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Holy Trinity, Buckfastleigh, 1870

On 1 February 1870 the noted antiquary and ecclesiastic, Sir Stephen Glynne (1807-1874) visited Holy Trinity Church at Buckfastleigh. What follows is taken from his account published in Notes and Queries, 5 November 1932.

BUCKFASTLEIGH. Holy Trinity.

1 February 1870.

A large church situated on a lofty eminence above the Town; the church consists of Nave with aisles, north and south Transepts, Chancel, South porch, and Western Tower with stone Spire. The Nave and aisles are of great width and the church is generally of a plain and severe character with some features of a local type, but with some earlier work than is usually found in Devonshire.

The arcades of the nave are each of 4 wide pointed arches of octagonal pillars all of granite. The chancel has north and south chapels opening to it by lower pointed arches. The chancel arch is pointed and springs from heavy corbels against the wall. The transeptal chapels open by pointed arches to the aisles both of nave and chancel. There is a small squint from the north transept into the chancel and the door to the rood steps. The nave roof is not coved but open with collar and arched timbers apparently renovated and coloured very dark within.

The whole church was restored about 1840 [actually 1844-1846] and though in good case and with a remarkable solemn interior not up to the mark of the present day. The seats low and uniform but with doors. The pulpit of wood having pretty ogee niches. The tower arch is a tall narrow pointed one but very plain upon imposts.

The windows of the south aisle are square headed and late Perpendicular, of three lights without foliation. In the south transept is a three light of plain arched lights and one similar in the north transept, having an Early English look, but probably late. The east window of the aisles and the west window of the tower are nearly similar. There are some late square headed windows in the north aisle of four lights. The octagonal rood turret is seen on the north at the intersection of the transept.

The north and south aisles of the chancel seem to be additions to the original plan encroaching on the Early English work which appears in the single lancets north and south of the chancel. The chancel has three sedilia undivided merely with separate canopies of plain character pretty clearly Early English. There is a plain double piscina and in the north wall a pointed recess. There are small flat arched piscinae in both north and south chapels of the chancel. The roof of the chancel is of cradle form with foliaged bosses and ribs.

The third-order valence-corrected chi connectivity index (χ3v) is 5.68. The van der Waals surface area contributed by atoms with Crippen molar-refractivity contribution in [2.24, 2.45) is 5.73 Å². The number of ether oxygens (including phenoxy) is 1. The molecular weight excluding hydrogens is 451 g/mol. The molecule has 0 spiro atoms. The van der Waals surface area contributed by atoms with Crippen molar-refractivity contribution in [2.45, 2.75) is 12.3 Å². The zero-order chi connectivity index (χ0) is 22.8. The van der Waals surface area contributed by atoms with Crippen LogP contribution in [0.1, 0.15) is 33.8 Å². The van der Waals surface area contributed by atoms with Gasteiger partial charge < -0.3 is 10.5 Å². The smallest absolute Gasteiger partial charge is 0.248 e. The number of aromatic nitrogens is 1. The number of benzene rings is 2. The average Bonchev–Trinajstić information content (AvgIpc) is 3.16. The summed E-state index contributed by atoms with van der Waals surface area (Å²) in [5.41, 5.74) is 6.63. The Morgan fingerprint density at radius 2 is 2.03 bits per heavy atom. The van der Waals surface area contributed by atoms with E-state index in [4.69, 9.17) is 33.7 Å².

The Font is Norman, the bowl cup shaped, on a stem set upon a high base, and surrounded by four mutilated shafts of marble with Norman capitals. On the bowl is a kind of scroll pattern and round the top a course of rope ornament. There is on the north side of the nave what appears to be a modern addition. The roofs are covered with slates.

The south chancel aisle is embattled. The porch is very large. The tower is of the coarse character prevalent around, is tall and has battlement with corbel table under it, shallow buttresses not at the angles and an octagonal stair turret in the centre of the north side dividing the belfry windows. There is a west window and plain pointed doorway. The spire stands within the tower and is octagonal without ribs. The walls of much of the church are covered with plaster.

The churchyard is spacious and the view seen from it has much beauty and picturesque effect, with rock and wood. Near the east of the churchyard are ruins of what was evidently a chapel, but not on a large scale, having only single light windows.

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